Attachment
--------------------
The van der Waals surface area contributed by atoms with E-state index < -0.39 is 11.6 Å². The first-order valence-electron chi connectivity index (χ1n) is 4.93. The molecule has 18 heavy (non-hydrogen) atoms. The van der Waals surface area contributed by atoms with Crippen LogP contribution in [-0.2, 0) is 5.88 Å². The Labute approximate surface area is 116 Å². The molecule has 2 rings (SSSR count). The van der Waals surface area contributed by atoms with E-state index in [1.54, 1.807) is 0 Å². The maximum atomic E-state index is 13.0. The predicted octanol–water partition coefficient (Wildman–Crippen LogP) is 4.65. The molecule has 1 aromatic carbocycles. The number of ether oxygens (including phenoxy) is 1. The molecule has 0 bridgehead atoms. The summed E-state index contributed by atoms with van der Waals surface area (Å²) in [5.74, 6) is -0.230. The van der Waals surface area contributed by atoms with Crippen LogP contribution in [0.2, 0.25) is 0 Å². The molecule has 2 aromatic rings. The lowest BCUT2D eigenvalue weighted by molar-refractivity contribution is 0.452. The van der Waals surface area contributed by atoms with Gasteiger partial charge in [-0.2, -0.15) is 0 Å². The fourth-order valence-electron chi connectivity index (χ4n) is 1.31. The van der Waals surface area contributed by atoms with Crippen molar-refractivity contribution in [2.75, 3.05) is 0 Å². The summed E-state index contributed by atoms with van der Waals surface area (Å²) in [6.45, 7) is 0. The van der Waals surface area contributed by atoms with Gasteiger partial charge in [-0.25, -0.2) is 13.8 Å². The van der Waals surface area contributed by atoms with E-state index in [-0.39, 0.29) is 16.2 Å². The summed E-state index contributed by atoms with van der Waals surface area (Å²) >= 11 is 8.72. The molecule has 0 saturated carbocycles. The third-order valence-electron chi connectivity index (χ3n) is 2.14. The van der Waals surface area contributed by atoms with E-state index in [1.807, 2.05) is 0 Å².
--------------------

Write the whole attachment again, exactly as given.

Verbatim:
The van der Waals surface area contributed by atoms with E-state index < -0.39 is 11.6 Å². The first-order valence-electron chi connectivity index (χ1n) is 4.93. The molecule has 18 heavy (non-hydrogen) atoms. The van der Waals surface area contributed by atoms with Crippen LogP contribution in [-0.2, 0) is 5.88 Å². The Labute approximate surface area is 116 Å². The molecule has 2 rings (SSSR count). The van der Waals surface area contributed by atoms with E-state index in [1.54, 1.807) is 0 Å². The maximum atomic E-state index is 13.0. The predicted octanol–water partition coefficient (Wildman–Crippen LogP) is 4.65. The molecule has 1 aromatic carbocycles. The number of ether oxygens (including phenoxy) is 1. The molecule has 0 bridgehead atoms. The summed E-state index contributed by atoms with van der Waals surface area (Å²) in [5.74, 6) is -0.230. The van der Waals surface area contributed by atoms with Crippen LogP contribution in [0.2, 0.25) is 0 Å². The molecule has 2 aromatic rings. The lowest BCUT2D eigenvalue weighted by molar-refractivity contribution is 0.452. The van der Waals surface area contributed by atoms with Gasteiger partial charge in [-0.2, -0.15) is 0 Å². The fourth-order valence-electron chi connectivity index (χ4n) is 1.31. The van der Waals surface area contributed by atoms with Crippen molar-refractivity contribution in [2.75, 3.05) is 0 Å². The summed E-state index contributed by atoms with van der Waals surface area (Å²) in [6.45, 7) is 0. The van der Waals surface area contributed by atoms with Gasteiger partial charge in [-0.25, -0.2) is 13.8 Å². The van der Waals surface area contributed by atoms with E-state index in [-0.39, 0.29) is 16.2 Å². The summed E-state index contributed by atoms with van der Waals surface area (Å²) >= 11 is 8.72. The molecule has 0 saturated carbocycles. The third-order valence-electron chi connectivity index (χ3n) is 2.14. The van der Waals surface area contributed by atoms with E-state index in [1.807, 2.05) is 0 Å².